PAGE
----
Elephants Killed For Sport Can’t Be Imported To The U.S. Anymore
In a move that was seen as a direct hit to big game trophy hunters, the U.S. Fish & Wildlife Service (USFWS) maintained the suspension of elephant trophy imports from Zimbabwe on Wednesday.
The news comes not a moment too soon -- African elephants are being slaughtered at a rate of between 35,000 and 50,000 per year across the continent, and trophy hunting isn't helping the problem. It was recently reported by Born Free USA that Zimbabwe is a hotspot for the illegal elephant ivory trade and that there are disturbing ties between the wildlife trade and political corruption in the country.
The suspension covers any elephant that was killed on or after April 4, 2014. In explanation for the suspension, USFWS reported that it was "unable to find that the killing of an elephant whose trophy is intended for import into the United States would enhance the survival of the species in the wild."
While conservationists applaud the move, they also point out that there are other trophy animals that are legal to import -- most notably, lions from Tanzania and rhinoceroses from Namibia. The USFWS was urged to follow suit with these imports as well.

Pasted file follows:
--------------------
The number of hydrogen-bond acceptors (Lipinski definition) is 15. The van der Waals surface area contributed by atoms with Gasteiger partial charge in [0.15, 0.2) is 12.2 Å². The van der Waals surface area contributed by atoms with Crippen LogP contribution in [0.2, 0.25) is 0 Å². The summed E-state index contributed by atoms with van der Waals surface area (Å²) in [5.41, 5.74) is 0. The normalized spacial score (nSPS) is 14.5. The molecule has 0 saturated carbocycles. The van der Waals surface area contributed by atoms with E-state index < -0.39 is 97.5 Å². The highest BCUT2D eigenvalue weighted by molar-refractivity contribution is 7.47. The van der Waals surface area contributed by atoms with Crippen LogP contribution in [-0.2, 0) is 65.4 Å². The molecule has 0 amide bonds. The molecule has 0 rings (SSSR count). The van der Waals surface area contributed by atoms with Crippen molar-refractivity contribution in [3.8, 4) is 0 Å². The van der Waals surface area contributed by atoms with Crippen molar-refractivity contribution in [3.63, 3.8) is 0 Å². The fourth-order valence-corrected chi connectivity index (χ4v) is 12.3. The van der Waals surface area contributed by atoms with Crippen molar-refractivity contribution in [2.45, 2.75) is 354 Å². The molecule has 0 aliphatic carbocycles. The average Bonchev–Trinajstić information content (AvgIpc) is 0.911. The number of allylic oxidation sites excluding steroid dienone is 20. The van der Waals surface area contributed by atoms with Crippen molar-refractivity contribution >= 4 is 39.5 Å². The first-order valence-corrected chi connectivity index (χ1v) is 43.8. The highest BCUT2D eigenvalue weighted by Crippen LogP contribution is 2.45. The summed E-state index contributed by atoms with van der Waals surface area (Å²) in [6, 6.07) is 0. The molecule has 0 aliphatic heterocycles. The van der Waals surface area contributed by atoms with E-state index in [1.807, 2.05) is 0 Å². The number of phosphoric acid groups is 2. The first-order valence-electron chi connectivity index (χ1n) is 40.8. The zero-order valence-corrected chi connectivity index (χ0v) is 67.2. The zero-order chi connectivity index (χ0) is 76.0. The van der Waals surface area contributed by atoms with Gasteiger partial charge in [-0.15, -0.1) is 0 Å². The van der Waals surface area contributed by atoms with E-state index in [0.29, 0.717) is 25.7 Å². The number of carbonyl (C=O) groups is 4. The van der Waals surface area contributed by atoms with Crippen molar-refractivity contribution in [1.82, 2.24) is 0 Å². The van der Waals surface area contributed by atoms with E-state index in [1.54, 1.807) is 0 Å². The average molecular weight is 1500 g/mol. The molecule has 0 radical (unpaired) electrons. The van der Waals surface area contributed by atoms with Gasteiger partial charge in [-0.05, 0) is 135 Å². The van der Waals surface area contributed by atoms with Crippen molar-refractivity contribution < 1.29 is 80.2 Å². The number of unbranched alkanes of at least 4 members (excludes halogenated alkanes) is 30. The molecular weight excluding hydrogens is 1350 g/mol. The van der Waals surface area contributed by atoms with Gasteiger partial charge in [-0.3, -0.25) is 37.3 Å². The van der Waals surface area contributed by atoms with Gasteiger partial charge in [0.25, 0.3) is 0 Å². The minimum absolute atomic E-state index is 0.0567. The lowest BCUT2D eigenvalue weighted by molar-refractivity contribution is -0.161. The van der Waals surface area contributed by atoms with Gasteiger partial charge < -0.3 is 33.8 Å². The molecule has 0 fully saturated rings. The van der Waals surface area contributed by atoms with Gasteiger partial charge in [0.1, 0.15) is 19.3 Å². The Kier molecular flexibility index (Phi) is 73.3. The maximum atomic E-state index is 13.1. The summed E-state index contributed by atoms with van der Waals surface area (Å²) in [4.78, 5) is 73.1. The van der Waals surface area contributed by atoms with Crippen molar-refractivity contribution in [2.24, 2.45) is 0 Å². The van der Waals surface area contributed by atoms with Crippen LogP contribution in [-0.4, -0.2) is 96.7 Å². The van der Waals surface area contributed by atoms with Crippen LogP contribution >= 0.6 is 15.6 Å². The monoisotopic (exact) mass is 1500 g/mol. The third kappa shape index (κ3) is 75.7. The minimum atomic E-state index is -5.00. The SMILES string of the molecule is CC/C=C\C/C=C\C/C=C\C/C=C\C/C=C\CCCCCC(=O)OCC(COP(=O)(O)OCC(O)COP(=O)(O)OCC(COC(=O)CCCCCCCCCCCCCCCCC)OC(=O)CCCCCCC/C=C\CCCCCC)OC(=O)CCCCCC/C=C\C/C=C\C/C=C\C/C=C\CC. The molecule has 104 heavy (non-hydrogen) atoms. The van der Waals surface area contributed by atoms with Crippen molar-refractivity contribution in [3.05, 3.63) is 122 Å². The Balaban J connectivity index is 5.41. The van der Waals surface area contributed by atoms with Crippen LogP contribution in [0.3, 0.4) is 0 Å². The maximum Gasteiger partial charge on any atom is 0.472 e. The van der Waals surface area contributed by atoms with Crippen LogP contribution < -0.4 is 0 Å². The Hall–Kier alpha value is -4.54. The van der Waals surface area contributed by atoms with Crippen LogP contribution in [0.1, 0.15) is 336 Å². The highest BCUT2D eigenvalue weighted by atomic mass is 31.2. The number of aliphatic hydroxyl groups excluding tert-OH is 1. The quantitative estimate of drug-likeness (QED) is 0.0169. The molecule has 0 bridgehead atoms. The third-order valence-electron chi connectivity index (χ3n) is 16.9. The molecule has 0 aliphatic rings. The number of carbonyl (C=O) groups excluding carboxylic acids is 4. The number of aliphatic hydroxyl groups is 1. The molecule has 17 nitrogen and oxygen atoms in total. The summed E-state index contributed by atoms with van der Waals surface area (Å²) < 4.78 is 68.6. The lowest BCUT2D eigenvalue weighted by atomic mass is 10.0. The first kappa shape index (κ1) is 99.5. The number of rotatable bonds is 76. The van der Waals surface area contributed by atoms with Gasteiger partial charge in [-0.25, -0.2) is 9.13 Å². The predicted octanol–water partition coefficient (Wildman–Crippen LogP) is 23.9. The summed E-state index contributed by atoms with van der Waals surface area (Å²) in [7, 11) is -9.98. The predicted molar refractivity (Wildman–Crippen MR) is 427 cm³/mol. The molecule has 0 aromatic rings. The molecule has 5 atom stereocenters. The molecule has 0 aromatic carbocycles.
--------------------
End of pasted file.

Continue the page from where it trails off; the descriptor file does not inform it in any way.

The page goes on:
"It is quite clear that the United States government is regaining its status as a global conservation leader with the work of the Obama administration this year on wildlife trafficking," said Adam M. Roberts, CEO of Born Free USA. "Today's decision shows that the government is willing to take further steps to ensure that Africa's elephants are safe for future generations."
Jeffrey Flocken, North American Regional Director of the International Fund for Animal Welfare (IFAW), agreed:
"While elephants are being slaughtered for their ivory across Africa, it is ridiculous to even be talking about shooting them for sport. Instead, let's put our energy towards stopping the killing."